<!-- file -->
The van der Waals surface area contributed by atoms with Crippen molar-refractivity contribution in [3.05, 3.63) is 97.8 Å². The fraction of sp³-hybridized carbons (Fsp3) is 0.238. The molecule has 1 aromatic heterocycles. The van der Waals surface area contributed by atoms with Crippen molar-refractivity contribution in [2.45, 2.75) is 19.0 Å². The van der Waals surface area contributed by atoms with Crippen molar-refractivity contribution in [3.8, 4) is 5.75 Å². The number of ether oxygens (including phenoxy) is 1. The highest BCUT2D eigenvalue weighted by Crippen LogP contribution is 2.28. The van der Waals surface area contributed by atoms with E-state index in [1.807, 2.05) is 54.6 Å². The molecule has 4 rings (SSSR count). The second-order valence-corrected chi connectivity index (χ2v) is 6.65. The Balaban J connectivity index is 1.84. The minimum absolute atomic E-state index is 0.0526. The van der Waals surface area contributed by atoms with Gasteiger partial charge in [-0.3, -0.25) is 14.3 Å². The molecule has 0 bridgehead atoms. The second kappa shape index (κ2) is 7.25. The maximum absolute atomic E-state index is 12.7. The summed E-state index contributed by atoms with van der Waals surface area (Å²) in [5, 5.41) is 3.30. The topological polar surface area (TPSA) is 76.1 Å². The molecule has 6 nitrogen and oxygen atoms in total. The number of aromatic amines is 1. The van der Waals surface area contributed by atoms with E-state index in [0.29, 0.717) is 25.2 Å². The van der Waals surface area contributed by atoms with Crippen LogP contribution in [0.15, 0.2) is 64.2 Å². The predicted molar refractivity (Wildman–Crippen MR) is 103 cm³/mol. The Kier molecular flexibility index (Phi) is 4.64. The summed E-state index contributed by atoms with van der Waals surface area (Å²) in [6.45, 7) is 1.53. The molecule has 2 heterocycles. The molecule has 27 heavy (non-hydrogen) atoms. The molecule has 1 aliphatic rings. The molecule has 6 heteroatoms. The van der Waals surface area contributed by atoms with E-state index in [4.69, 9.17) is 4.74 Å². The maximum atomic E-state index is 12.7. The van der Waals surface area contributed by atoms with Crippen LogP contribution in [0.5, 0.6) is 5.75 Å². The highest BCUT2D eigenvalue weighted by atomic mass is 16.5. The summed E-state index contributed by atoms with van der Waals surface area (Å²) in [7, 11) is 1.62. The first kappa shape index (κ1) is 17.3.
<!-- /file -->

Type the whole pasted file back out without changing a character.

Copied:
The van der Waals surface area contributed by atoms with Crippen molar-refractivity contribution in [3.05, 3.63) is 97.8 Å². The fraction of sp³-hybridized carbons (Fsp3) is 0.238. The molecule has 1 aromatic heterocycles. The van der Waals surface area contributed by atoms with Crippen molar-refractivity contribution in [2.45, 2.75) is 19.0 Å². The van der Waals surface area contributed by atoms with Crippen molar-refractivity contribution in [3.8, 4) is 5.75 Å². The number of ether oxygens (including phenoxy) is 1. The highest BCUT2D eigenvalue weighted by Crippen LogP contribution is 2.28. The van der Waals surface area contributed by atoms with E-state index in [1.807, 2.05) is 54.6 Å². The molecule has 4 rings (SSSR count). The second-order valence-corrected chi connectivity index (χ2v) is 6.65. The Balaban J connectivity index is 1.84. The minimum absolute atomic E-state index is 0.0526. The van der Waals surface area contributed by atoms with Gasteiger partial charge in [-0.3, -0.25) is 14.3 Å². The molecule has 0 bridgehead atoms. The second kappa shape index (κ2) is 7.25. The maximum absolute atomic E-state index is 12.7. The summed E-state index contributed by atoms with van der Waals surface area (Å²) in [5, 5.41) is 3.30. The topological polar surface area (TPSA) is 76.1 Å². The molecule has 6 nitrogen and oxygen atoms in total. The number of aromatic amines is 1. The van der Waals surface area contributed by atoms with E-state index in [0.29, 0.717) is 25.2 Å². The van der Waals surface area contributed by atoms with Crippen LogP contribution in [0.15, 0.2) is 64.2 Å². The predicted molar refractivity (Wildman–Crippen MR) is 103 cm³/mol. The Kier molecular flexibility index (Phi) is 4.64. The summed E-state index contributed by atoms with van der Waals surface area (Å²) in [6.45, 7) is 1.53. The molecule has 2 heterocycles. The molecule has 27 heavy (non-hydrogen) atoms. The molecule has 1 aliphatic rings. The molecule has 6 heteroatoms. The van der Waals surface area contributed by atoms with E-state index in [4.69, 9.17) is 4.74 Å². The maximum atomic E-state index is 12.7. The van der Waals surface area contributed by atoms with Crippen LogP contribution in [0.5, 0.6) is 5.75 Å². The highest BCUT2D eigenvalue weighted by atomic mass is 16.5. The summed E-state index contributed by atoms with van der Waals surface area (Å²) in [7, 11) is 1.62. The first kappa shape index (κ1) is 17.3.